When I write about ecological matters, I have to understand the science of ecology. But the people who advance ecology (and ecological issues) have a worldview, a philosophy that informs how they think about nature. It is in this context that science and culture are commingled.
In recent years, I have watched a contentious debate unfold between highly respected, influential ecologists. Read More
In 2014, as in years past, I used this space to offer observations on a wide range of stories and subjects. I critiqued faux journalism that went viral, called attention to the creepy antics of an alternative health advocate, discussed the Science Guy’s blind spot on GMOs, revisited a few touchy archaeological issues, and discovered perhaps the most insufferable egomaniac on Twitter.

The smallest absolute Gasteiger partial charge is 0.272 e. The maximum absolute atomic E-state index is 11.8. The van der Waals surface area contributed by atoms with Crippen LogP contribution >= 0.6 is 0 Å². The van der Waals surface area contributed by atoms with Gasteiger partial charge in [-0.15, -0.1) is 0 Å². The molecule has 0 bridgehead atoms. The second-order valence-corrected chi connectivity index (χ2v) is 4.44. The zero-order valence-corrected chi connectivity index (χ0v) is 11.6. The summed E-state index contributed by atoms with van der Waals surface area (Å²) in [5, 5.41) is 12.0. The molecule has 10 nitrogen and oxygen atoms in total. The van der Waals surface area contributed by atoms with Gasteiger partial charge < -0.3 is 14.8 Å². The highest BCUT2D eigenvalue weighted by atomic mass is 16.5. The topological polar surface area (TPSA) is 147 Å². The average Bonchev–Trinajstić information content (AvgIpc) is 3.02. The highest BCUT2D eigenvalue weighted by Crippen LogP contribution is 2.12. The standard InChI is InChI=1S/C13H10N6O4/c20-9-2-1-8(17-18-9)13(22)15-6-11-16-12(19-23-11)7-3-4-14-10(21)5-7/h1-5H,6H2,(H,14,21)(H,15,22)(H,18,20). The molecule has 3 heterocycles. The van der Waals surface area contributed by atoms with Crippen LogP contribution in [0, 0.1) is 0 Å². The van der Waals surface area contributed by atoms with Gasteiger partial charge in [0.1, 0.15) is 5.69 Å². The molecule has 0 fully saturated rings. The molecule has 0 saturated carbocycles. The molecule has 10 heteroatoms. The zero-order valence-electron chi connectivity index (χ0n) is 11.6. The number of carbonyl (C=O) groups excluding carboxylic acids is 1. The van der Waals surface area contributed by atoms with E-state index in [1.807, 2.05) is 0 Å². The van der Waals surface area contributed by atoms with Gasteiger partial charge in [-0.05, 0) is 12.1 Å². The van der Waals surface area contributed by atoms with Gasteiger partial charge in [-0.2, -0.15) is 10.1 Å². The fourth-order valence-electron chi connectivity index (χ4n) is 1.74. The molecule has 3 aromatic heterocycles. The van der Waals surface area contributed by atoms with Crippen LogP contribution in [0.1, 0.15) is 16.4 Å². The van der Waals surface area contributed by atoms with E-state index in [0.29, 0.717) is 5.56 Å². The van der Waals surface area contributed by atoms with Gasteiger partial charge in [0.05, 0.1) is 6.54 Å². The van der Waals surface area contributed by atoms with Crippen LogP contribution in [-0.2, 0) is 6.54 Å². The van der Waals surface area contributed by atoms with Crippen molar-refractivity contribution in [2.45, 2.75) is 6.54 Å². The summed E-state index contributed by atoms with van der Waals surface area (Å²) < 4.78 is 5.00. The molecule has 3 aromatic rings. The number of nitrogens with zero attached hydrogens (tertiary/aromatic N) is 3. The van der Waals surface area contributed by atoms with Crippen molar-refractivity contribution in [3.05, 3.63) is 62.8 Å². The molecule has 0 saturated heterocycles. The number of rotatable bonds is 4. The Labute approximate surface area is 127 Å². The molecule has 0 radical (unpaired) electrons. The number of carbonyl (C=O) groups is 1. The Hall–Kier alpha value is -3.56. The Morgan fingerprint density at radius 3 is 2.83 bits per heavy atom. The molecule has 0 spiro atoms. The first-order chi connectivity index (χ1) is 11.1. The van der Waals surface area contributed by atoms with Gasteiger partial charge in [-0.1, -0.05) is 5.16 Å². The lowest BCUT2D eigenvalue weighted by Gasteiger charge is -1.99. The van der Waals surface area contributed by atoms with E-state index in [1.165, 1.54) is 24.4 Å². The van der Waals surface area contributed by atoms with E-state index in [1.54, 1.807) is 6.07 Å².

I continued to track the winding Anthropocene narrative and kept current with familiar and tenuous climate change storylines. I also marveled at the durable popularity of an influential environmental speaker.
Last summer I was at a party where the guests included a bunch of successful heart surgeons. I spoke at length with one of them (I’ll refer to him as Dr. X) who has known and sometimes worked with Dr. Oz at New York-Presbyterian hospital in Manhattan. Dr. X is in his 40s. He told me Oz had been a mentor to him.
I mentioned Oz’s popular TV show and how Oz, an accomplished, highly respected surgeon, had become increasingly known (and criticized) for promoting unscientific ideas and unproven health remedies. Dr. X nodded his head in lament. He agreed with Oz’s critics but he said that on balance, he thought Oz was a force for good because he got many people to care about their health.
It’s an interesting calculation. The next time I see Dr. X I might ask him if he still believes that Oz is a net plus, given this recent finding. Read More
The Vani Hari success story is remarkable. Here’s a synopsis from a recently syndicated article published in the Chicago Tribune: